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Year : 2021  |  Volume : 8  |  Issue : 3  |  Page : 337-339

A Dance Program to Manage a Fatigue-Sleep Disturbance-Depression Symptom Cluster among Breast Cancer Patients Receiving Adjuvant Chemotherapy: A Feasibility Study

1 The Nethersole School of Nursing, Faculty of Medicine, The Chinese University of Hong Kong, Hong Kong, China
2 Department of Breast Surgery, Shaanxi Province Oncology Hospital, Xi'an, China
3 Department of Breast Surgery, The First Affiliated Hospital of Xi'an Jiaotong University, Xi'an, China
4 School of Nursing, Health Science Center, Xi'an Jiaotong University, Xi'an, China

Correspondence Address:
Xiaole He
The Nethersole School of Nursing, Faculty of Medicine, The Chinese University of Hong Kong, Hong Kong
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Source of Support: None, Conflict of Interest: None

DOI: 10.4103/2347-5625.308677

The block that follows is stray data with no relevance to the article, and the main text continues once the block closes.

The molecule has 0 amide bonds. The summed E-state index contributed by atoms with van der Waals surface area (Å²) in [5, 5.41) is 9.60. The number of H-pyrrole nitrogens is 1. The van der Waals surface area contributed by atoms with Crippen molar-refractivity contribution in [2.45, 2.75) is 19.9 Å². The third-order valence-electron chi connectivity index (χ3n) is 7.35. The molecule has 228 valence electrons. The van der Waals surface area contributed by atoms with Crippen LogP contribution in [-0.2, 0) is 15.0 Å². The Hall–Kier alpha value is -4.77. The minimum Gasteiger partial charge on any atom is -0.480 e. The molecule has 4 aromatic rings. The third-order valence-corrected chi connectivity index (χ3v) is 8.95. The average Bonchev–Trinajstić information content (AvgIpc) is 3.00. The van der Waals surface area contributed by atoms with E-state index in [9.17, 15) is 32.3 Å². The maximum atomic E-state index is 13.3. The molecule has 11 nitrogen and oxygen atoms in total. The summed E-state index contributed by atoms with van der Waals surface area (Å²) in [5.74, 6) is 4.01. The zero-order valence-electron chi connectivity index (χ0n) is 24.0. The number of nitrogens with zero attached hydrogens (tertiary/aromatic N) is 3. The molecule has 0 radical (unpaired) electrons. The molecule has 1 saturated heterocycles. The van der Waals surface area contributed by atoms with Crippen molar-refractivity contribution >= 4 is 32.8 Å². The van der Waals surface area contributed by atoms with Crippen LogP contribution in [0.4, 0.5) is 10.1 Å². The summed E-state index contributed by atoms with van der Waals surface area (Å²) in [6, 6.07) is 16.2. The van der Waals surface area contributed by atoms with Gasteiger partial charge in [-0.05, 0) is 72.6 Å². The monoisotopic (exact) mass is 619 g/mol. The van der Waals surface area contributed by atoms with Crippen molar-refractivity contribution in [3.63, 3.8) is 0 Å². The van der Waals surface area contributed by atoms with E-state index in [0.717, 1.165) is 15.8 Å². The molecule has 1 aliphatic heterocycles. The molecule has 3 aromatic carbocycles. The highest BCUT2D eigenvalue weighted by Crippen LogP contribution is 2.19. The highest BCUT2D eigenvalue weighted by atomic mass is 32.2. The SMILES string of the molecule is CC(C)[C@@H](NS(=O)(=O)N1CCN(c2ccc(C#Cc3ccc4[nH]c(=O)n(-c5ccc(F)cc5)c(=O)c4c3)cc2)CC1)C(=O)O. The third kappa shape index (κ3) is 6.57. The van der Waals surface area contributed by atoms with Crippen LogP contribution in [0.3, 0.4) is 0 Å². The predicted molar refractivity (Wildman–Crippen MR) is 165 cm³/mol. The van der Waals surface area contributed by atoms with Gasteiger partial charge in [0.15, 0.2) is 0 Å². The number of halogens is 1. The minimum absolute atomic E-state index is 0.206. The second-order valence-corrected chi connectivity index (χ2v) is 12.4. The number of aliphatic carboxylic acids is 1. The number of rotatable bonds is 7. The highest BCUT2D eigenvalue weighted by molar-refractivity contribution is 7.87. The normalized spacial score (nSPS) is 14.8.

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Objective: Fatigue, sleep disturbance, and depression (FSD) are highly prevalent among breast cancer (BC) patients undergoing adjuvant chemotherapy, constituting a common symptom cluster (i.e., FSD cluster). Exercise is effective in relieving fatigue, alleviating sleep disturbance, and improving the quality of life (QoL) during adjuvant chemotherapy among these women. Therefore, this study aimed to assess the feasibility and acceptability of a dance program with social support elements for managing this symptom cluster. Methods: A prospective randomized controlled design combined with a semi-structured interview was utilized. Twenty consented eligible participants were randomly assigned to a dance group or an attention control group after baseline assessment but before chemotherapy. The feasibility of recruitment, retention, intervention, and data collection procedures and the acceptability of exercise modality, hospital-based instruction, and home-based practice were collected by retrieving information from research documents and interviews by the principal investigator 4 weeks after the start of intervention. Results: The recruitment and retention rates were 86.96% and 100.00%, respectively. Participants took about 30–40 min to complete the questionnaire. All the items were comprehensible. The baseline characteristics were comparable between groups, indicating that randomization was successful. The implementation procedure progressed smoothly. Dancing was considered interesting and easy, and participants would like to practice at home. Only minor adjustments would be needed for future studies. Conclusions: This study demonstrated that the proposed dance program was feasible and acceptable for BC patients in hospital and home settings. A full-scale study is warranted to examine its effects on managing the FSD cluster and promoting QoL.

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